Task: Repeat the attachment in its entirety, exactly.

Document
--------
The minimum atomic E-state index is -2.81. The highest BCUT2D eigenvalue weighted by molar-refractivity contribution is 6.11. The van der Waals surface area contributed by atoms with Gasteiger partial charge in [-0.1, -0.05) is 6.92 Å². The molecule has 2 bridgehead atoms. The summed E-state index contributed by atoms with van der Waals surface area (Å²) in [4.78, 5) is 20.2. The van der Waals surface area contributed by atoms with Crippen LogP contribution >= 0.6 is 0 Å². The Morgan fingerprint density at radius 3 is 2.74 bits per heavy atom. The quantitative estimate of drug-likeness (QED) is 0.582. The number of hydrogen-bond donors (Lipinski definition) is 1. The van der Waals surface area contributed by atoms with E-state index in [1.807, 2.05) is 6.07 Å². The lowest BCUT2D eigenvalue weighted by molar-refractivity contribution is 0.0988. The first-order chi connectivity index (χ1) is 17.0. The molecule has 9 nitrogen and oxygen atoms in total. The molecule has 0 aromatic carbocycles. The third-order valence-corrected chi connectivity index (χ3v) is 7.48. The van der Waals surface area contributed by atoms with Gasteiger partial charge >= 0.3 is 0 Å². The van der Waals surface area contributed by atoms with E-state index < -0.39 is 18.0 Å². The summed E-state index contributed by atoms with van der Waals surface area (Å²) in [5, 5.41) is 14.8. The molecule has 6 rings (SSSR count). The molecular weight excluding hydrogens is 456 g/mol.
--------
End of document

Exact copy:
The minimum atomic E-state index is -2.81. The highest BCUT2D eigenvalue weighted by molar-refractivity contribution is 6.11. The van der Waals surface area contributed by atoms with Gasteiger partial charge in [-0.1, -0.05) is 6.92 Å². The molecule has 2 bridgehead atoms. The summed E-state index contributed by atoms with van der Waals surface area (Å²) in [4.78, 5) is 20.2. The van der Waals surface area contributed by atoms with Crippen LogP contribution >= 0.6 is 0 Å². The Morgan fingerprint density at radius 3 is 2.74 bits per heavy atom. The quantitative estimate of drug-likeness (QED) is 0.582. The number of hydrogen-bond donors (Lipinski definition) is 1. The van der Waals surface area contributed by atoms with E-state index in [1.807, 2.05) is 6.07 Å². The lowest BCUT2D eigenvalue weighted by molar-refractivity contribution is 0.0988. The first-order chi connectivity index (χ1) is 17.0. The molecule has 9 nitrogen and oxygen atoms in total. The molecule has 0 aromatic carbocycles. The third-order valence-corrected chi connectivity index (χ3v) is 7.48. The van der Waals surface area contributed by atoms with Gasteiger partial charge >= 0.3 is 0 Å². The van der Waals surface area contributed by atoms with E-state index < -0.39 is 18.0 Å². The summed E-state index contributed by atoms with van der Waals surface area (Å²) in [5, 5.41) is 14.8. The molecule has 6 rings (SSSR count). The molecular weight excluding hydrogens is 456 g/mol.